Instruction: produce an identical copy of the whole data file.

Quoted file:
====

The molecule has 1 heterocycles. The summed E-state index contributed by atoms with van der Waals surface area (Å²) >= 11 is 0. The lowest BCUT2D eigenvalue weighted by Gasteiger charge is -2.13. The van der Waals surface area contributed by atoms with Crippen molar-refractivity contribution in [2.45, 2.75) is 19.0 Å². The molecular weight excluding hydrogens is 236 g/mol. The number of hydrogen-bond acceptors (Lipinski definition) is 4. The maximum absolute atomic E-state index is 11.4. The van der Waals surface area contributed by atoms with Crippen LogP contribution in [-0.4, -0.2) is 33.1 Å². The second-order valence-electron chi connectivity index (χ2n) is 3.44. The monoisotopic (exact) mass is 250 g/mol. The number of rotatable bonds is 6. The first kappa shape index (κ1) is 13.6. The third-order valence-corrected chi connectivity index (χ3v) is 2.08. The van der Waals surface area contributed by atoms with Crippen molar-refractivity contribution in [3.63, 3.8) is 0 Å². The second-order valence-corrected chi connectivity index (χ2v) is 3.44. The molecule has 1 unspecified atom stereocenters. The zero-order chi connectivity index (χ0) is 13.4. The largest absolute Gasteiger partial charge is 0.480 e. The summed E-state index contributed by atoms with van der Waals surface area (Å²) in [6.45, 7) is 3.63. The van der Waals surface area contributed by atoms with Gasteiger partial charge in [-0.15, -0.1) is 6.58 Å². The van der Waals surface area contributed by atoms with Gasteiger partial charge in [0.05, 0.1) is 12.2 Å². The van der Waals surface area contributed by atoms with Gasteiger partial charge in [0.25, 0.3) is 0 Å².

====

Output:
The molecule has 1 heterocycles. The summed E-state index contributed by atoms with van der Waals surface area (Å²) >= 11 is 0. The lowest BCUT2D eigenvalue weighted by Gasteiger charge is -2.13. The van der Waals surface area contributed by atoms with Crippen molar-refractivity contribution in [2.45, 2.75) is 19.0 Å². The molecular weight excluding hydrogens is 236 g/mol. The number of hydrogen-bond acceptors (Lipinski definition) is 4. The maximum absolute atomic E-state index is 11.4. The van der Waals surface area contributed by atoms with Crippen LogP contribution in [-0.4, -0.2) is 33.1 Å². The second-order valence-electron chi connectivity index (χ2n) is 3.44. The monoisotopic (exact) mass is 250 g/mol. The number of rotatable bonds is 6. The first kappa shape index (κ1) is 13.6. The third-order valence-corrected chi connectivity index (χ3v) is 2.08. The van der Waals surface area contributed by atoms with Crippen molar-refractivity contribution in [3.63, 3.8) is 0 Å². The second-order valence-corrected chi connectivity index (χ2v) is 3.44. The molecule has 1 unspecified atom stereocenters. The zero-order chi connectivity index (χ0) is 13.4. The largest absolute Gasteiger partial charge is 0.480 e. The summed E-state index contributed by atoms with van der Waals surface area (Å²) in [6.45, 7) is 3.63. The van der Waals surface area contributed by atoms with Gasteiger partial charge in [-0.15, -0.1) is 6.58 Å². The van der Waals surface area contributed by atoms with Gasteiger partial charge in [0.05, 0.1) is 12.2 Å². The van der Waals surface area contributed by atoms with Gasteiger partial charge in [0.25, 0.3) is 0 Å².